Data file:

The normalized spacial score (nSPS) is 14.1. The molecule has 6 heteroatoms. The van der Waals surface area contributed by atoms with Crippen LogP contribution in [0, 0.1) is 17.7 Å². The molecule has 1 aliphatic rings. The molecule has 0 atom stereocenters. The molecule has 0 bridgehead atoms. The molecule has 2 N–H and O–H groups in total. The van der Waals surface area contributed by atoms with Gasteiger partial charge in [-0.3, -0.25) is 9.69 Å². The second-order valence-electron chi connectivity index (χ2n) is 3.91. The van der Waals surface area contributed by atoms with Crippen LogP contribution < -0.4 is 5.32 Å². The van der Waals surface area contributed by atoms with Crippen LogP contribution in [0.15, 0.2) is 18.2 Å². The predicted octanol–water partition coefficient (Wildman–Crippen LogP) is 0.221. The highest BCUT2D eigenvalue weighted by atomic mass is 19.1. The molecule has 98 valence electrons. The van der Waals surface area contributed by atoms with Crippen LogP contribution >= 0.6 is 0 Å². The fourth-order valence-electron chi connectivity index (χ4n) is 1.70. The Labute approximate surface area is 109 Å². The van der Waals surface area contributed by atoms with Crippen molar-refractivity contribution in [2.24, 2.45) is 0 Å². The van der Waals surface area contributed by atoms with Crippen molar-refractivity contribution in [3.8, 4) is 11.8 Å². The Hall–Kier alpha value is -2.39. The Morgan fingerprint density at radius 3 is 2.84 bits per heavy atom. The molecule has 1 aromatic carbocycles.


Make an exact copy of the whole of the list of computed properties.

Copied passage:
The normalized spacial score (nSPS) is 14.1. The molecule has 6 heteroatoms. The van der Waals surface area contributed by atoms with Crippen LogP contribution in [0, 0.1) is 17.7 Å². The molecule has 1 aliphatic rings. The molecule has 0 atom stereocenters. The molecule has 0 bridgehead atoms. The molecule has 2 N–H and O–H groups in total. The van der Waals surface area contributed by atoms with Gasteiger partial charge in [-0.3, -0.25) is 9.69 Å². The second-order valence-electron chi connectivity index (χ2n) is 3.91. The van der Waals surface area contributed by atoms with Crippen LogP contribution < -0.4 is 5.32 Å². The van der Waals surface area contributed by atoms with Crippen LogP contribution in [0.15, 0.2) is 18.2 Å². The predicted octanol–water partition coefficient (Wildman–Crippen LogP) is 0.221. The highest BCUT2D eigenvalue weighted by atomic mass is 19.1. The molecule has 98 valence electrons. The van der Waals surface area contributed by atoms with Crippen LogP contribution >= 0.6 is 0 Å². The fourth-order valence-electron chi connectivity index (χ4n) is 1.70. The Labute approximate surface area is 109 Å². The van der Waals surface area contributed by atoms with Crippen molar-refractivity contribution in [2.24, 2.45) is 0 Å². The van der Waals surface area contributed by atoms with Crippen molar-refractivity contribution in [3.8, 4) is 11.8 Å². The Hall–Kier alpha value is -2.39. The Morgan fingerprint density at radius 3 is 2.84 bits per heavy atom. The molecule has 1 aromatic carbocycles.